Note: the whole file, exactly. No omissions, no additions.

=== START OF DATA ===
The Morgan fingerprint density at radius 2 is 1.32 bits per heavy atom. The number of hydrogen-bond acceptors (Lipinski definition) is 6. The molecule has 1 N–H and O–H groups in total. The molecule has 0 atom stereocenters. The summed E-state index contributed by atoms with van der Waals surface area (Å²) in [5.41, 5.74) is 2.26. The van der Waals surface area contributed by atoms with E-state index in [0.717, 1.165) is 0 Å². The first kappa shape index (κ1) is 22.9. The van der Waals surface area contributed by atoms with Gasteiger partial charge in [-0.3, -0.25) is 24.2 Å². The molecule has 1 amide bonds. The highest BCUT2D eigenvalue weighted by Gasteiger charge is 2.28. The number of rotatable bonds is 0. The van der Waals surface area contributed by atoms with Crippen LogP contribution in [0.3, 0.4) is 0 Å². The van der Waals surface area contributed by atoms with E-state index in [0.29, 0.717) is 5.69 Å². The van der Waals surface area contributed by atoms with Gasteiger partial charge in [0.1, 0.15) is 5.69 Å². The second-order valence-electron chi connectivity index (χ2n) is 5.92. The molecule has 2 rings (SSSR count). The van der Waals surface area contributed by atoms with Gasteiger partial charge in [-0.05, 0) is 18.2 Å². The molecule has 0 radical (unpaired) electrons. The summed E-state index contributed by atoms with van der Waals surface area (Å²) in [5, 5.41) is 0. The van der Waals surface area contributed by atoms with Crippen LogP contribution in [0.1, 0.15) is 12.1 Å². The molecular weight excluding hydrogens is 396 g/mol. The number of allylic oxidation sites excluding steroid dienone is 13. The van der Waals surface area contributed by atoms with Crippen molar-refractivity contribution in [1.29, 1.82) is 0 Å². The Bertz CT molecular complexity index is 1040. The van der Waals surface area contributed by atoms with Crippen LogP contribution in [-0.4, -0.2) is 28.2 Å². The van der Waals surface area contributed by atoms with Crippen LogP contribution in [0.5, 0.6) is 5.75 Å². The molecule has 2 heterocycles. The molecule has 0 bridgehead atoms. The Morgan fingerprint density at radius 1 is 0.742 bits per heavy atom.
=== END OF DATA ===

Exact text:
The Morgan fingerprint density at radius 2 is 1.32 bits per heavy atom. The number of hydrogen-bond acceptors (Lipinski definition) is 6. The molecule has 1 N–H and O–H groups in total. The molecule has 0 atom stereocenters. The summed E-state index contributed by atoms with van der Waals surface area (Å²) in [5.41, 5.74) is 2.26. The van der Waals surface area contributed by atoms with E-state index in [0.717, 1.165) is 0 Å². The first kappa shape index (κ1) is 22.9. The van der Waals surface area contributed by atoms with Gasteiger partial charge in [-0.3, -0.25) is 24.2 Å². The molecule has 1 amide bonds. The highest BCUT2D eigenvalue weighted by Gasteiger charge is 2.28. The number of rotatable bonds is 0. The van der Waals surface area contributed by atoms with Crippen LogP contribution in [0.3, 0.4) is 0 Å². The van der Waals surface area contributed by atoms with E-state index in [0.29, 0.717) is 5.69 Å². The van der Waals surface area contributed by atoms with Gasteiger partial charge in [0.1, 0.15) is 5.69 Å². The second-order valence-electron chi connectivity index (χ2n) is 5.92. The molecule has 2 rings (SSSR count). The van der Waals surface area contributed by atoms with Gasteiger partial charge in [-0.05, 0) is 18.2 Å². The molecule has 0 radical (unpaired) electrons. The summed E-state index contributed by atoms with van der Waals surface area (Å²) in [5, 5.41) is 0. The van der Waals surface area contributed by atoms with Crippen LogP contribution in [0.1, 0.15) is 12.1 Å². The molecular weight excluding hydrogens is 396 g/mol. The number of allylic oxidation sites excluding steroid dienone is 13. The van der Waals surface area contributed by atoms with Crippen molar-refractivity contribution in [1.29, 1.82) is 0 Å². The Bertz CT molecular complexity index is 1040. The van der Waals surface area contributed by atoms with Crippen LogP contribution in [-0.4, -0.2) is 28.2 Å². The van der Waals surface area contributed by atoms with Crippen LogP contribution in [0.5, 0.6) is 5.75 Å². The molecule has 2 heterocycles. The molecule has 0 bridgehead atoms. The Morgan fingerprint density at radius 1 is 0.742 bits per heavy atom.